ComScore’s findings are no anomaly. Similar sentiments were echoed in a study Siteworx (January 2014) where 55.9 percent of respondents expressed a preference for shopping on a retailer’s mobile Website versus a mobile app. Similarly a survey by ICM Research (May 2014) asked 1,300 UK consumers about their mobile interactions with the top 13 UK retailers. With all retailers, except eBay, consumers chose mobile Web ahead of mobile apps. However sales are more likely via apps (though it is unclear to what extent this was down to user preference rather than poor/absent m-commerce capabilities on retailers sites).

• “The results show that brands shouldn’t just focus on their apps. They’ve got to make sure that their mobile websites are fully optimised for mobile shopping too.” – Jamie Belnikoff, associate director ICM Research (May 2014).

Why m-commerce is different to PC-based e-commerce

Commerce on the mobile Web differs to commerce on the PC Web in numerous ways.
• Limitation of the device: the smaller screen, the touch-based interface (with smartphones), the lack of keyboard, makes filling out those lengthy forms that plague e-commerce sites – registration, delivery address, credit card details etc – a very painful experience.
• Cookies: most PC-commerce sites won’t work without cookies. PC sites place cookies on visitor’s PCs so they can recognize them when they move to the next page or return to the site. Most mobile phones don’t allow cookies.
• Context: Where a PC user is (usually) at home or work on a fixed Internet connection, the mobile user could be out-and-about, on transport, often on a mobile network connection (which aren’t as reliable as a fixed Internet connections) or on a less secure public Wifi or hotspot. This means m-commerce needs to be as fast and efficient (with as few clicks and forms) and secure as possible.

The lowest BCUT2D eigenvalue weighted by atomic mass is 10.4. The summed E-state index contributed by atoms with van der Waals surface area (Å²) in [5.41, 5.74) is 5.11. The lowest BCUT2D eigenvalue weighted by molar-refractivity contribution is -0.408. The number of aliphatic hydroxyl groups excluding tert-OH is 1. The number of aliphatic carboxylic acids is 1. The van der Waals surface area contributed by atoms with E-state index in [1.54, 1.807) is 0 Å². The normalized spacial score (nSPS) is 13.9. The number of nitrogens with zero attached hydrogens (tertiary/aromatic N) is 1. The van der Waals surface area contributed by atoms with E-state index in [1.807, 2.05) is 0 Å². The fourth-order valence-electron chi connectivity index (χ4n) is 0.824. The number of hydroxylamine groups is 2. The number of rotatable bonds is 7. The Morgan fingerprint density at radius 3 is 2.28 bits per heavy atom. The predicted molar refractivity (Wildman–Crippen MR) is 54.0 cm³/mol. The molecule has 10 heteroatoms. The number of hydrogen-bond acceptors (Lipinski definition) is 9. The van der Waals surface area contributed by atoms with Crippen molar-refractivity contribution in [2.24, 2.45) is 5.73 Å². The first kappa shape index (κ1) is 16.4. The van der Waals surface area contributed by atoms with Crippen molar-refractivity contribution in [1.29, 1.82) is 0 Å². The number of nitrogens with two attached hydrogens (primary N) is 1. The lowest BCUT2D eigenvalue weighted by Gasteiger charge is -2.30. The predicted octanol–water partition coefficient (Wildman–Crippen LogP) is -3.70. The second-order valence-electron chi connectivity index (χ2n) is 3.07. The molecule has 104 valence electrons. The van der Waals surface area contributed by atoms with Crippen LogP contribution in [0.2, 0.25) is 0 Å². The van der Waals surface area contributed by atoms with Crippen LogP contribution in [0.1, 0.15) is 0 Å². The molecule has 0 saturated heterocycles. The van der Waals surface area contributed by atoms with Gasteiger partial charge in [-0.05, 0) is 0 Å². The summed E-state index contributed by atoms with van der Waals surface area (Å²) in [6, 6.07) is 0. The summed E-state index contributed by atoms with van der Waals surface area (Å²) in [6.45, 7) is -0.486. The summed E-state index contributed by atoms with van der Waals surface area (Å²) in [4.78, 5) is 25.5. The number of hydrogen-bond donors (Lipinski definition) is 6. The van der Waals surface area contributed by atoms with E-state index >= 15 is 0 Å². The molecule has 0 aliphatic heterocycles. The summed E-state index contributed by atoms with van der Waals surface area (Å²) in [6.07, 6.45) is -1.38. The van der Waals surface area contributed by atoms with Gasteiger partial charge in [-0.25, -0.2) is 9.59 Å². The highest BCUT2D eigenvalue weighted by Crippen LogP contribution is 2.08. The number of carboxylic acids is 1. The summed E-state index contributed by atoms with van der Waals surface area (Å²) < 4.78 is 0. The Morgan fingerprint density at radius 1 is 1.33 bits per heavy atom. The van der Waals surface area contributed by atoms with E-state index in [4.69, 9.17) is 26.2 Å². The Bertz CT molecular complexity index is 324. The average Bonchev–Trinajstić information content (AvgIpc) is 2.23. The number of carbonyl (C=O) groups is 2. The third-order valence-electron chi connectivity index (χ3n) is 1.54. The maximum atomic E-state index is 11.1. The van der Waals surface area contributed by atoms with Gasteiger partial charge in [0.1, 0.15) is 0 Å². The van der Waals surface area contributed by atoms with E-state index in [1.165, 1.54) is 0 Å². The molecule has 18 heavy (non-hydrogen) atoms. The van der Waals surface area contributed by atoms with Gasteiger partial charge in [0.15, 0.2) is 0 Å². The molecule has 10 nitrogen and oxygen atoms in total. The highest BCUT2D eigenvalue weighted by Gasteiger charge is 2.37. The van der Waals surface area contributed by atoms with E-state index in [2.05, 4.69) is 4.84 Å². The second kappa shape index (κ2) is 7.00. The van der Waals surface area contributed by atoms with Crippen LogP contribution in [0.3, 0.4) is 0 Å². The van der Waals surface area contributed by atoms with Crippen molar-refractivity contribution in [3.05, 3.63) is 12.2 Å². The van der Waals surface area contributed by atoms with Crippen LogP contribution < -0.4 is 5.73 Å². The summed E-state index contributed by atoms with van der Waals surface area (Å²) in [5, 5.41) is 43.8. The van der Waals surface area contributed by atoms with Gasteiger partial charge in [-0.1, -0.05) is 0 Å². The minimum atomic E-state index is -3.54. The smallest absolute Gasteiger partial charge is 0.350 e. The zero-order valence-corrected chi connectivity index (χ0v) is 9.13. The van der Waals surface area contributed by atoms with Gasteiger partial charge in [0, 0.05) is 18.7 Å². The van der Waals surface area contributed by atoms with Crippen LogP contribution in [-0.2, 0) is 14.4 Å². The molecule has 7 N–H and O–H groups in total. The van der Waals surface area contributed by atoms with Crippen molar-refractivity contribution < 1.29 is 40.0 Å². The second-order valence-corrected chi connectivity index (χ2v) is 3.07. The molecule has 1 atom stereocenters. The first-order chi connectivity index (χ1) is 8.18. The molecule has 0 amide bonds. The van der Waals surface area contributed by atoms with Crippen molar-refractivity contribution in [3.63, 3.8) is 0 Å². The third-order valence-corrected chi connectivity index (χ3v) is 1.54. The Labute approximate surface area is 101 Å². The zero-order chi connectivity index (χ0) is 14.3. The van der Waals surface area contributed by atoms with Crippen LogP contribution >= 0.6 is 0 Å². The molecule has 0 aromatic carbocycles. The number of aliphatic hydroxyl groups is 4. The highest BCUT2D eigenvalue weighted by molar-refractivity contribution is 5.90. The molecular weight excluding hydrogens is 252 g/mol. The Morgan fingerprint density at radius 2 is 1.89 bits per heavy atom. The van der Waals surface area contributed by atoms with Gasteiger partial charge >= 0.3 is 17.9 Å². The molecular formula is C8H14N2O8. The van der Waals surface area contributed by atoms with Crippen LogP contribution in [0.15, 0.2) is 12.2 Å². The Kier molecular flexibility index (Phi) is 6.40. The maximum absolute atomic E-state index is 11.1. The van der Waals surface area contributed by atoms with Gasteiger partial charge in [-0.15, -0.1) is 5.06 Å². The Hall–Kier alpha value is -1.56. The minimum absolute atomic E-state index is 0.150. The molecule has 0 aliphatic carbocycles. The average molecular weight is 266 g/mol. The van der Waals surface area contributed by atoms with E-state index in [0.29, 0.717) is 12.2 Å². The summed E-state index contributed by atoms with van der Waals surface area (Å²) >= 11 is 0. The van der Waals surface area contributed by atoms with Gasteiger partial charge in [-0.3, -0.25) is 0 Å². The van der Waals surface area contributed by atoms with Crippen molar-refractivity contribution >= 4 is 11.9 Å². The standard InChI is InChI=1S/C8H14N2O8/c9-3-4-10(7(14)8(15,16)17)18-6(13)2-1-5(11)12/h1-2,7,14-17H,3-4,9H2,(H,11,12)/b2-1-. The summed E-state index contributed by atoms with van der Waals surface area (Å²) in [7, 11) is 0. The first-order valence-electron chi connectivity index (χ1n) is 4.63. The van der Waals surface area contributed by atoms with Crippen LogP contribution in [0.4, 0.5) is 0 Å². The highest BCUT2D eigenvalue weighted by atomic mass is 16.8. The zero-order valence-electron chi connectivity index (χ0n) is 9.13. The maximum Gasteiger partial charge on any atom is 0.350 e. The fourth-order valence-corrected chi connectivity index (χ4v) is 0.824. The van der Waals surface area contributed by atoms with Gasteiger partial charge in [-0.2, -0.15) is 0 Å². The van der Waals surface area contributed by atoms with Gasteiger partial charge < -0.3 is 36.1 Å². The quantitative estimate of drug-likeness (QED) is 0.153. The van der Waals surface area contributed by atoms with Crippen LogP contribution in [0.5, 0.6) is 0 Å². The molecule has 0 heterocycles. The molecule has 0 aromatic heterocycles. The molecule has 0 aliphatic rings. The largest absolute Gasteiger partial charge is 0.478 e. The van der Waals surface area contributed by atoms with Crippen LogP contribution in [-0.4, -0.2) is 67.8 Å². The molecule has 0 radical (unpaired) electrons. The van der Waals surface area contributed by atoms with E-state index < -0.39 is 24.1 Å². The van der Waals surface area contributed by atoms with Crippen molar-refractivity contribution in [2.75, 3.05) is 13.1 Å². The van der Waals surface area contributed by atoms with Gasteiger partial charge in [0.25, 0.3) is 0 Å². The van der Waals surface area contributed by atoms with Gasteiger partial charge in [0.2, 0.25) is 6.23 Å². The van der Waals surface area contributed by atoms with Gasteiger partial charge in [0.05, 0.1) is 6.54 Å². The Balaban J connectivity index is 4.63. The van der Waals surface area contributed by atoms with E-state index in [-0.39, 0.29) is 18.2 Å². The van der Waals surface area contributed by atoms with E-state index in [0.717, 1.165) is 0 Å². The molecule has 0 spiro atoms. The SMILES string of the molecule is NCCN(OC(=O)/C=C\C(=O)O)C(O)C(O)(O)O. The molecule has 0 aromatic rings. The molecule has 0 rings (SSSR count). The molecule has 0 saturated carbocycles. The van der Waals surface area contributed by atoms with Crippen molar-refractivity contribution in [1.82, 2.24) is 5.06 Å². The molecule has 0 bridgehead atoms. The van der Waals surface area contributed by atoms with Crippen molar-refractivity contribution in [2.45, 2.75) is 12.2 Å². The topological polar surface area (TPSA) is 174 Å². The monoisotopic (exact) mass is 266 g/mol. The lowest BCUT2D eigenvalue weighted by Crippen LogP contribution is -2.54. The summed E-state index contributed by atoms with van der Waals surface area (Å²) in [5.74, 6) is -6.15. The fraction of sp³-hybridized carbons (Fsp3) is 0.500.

• Payment scenarios: while PCs are usually restricted to remote purchases on the Internet, mobile payments could be Web-based or in person. M-commerce includes paying for goods in-store, paying for transport or event ticketing, or paying for goods from vending machines, perhaps using near-field communications (NFC), mobile barcode-based systems, or SMS-based payment.
• More (and easier) ways to pay: PC Websites commonly only offer one form of payment, by credit card, sometimes also with a payment provider such as PayPal. Entering credit card details on a Website using a mobile phone is tedious, which has led to the emergence of different payment methods. These include mobile wallets (m-wallets), where payments are deducted from a cash balance, topped up from a bank account or taken directly from a credit card account, of which there are numerous providers, many local to each country, such as China’s AliPay, which is believed to be the world’s largest, ahead of Paypal. Payments can also be taken directly from the user’s mobile phone bill.